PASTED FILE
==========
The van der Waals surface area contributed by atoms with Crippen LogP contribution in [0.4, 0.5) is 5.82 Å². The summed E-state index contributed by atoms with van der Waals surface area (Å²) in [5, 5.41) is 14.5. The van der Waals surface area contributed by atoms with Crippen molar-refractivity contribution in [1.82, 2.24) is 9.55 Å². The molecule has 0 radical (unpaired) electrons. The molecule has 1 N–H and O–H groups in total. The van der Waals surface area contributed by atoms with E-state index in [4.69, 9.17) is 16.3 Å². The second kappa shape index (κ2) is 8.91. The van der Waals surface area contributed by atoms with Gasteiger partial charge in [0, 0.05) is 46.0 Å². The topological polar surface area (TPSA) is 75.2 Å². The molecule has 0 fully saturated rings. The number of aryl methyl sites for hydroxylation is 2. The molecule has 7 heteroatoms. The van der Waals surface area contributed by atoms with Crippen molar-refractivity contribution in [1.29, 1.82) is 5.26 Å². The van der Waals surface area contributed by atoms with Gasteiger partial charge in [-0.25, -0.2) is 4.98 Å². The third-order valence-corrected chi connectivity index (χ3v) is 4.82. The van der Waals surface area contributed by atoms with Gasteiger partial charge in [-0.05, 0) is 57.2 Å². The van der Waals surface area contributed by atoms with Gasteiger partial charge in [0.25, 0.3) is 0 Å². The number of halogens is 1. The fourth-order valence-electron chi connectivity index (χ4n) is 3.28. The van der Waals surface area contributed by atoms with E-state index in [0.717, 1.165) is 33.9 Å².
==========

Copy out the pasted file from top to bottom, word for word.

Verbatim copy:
The van der Waals surface area contributed by atoms with Crippen LogP contribution in [0.4, 0.5) is 5.82 Å². The summed E-state index contributed by atoms with van der Waals surface area (Å²) in [5, 5.41) is 14.5. The van der Waals surface area contributed by atoms with Crippen molar-refractivity contribution in [1.82, 2.24) is 9.55 Å². The molecule has 0 radical (unpaired) electrons. The molecule has 1 N–H and O–H groups in total. The van der Waals surface area contributed by atoms with E-state index in [4.69, 9.17) is 16.3 Å². The second kappa shape index (κ2) is 8.91. The van der Waals surface area contributed by atoms with Gasteiger partial charge in [0, 0.05) is 46.0 Å². The topological polar surface area (TPSA) is 75.2 Å². The molecule has 0 fully saturated rings. The number of aryl methyl sites for hydroxylation is 2. The molecule has 7 heteroatoms. The van der Waals surface area contributed by atoms with Crippen molar-refractivity contribution in [1.29, 1.82) is 5.26 Å². The van der Waals surface area contributed by atoms with Gasteiger partial charge in [-0.25, -0.2) is 4.98 Å². The third-order valence-corrected chi connectivity index (χ3v) is 4.82. The van der Waals surface area contributed by atoms with Gasteiger partial charge in [-0.05, 0) is 57.2 Å². The van der Waals surface area contributed by atoms with Gasteiger partial charge in [0.25, 0.3) is 0 Å². The number of halogens is 1. The fourth-order valence-electron chi connectivity index (χ4n) is 3.28. The van der Waals surface area contributed by atoms with E-state index in [0.717, 1.165) is 33.9 Å².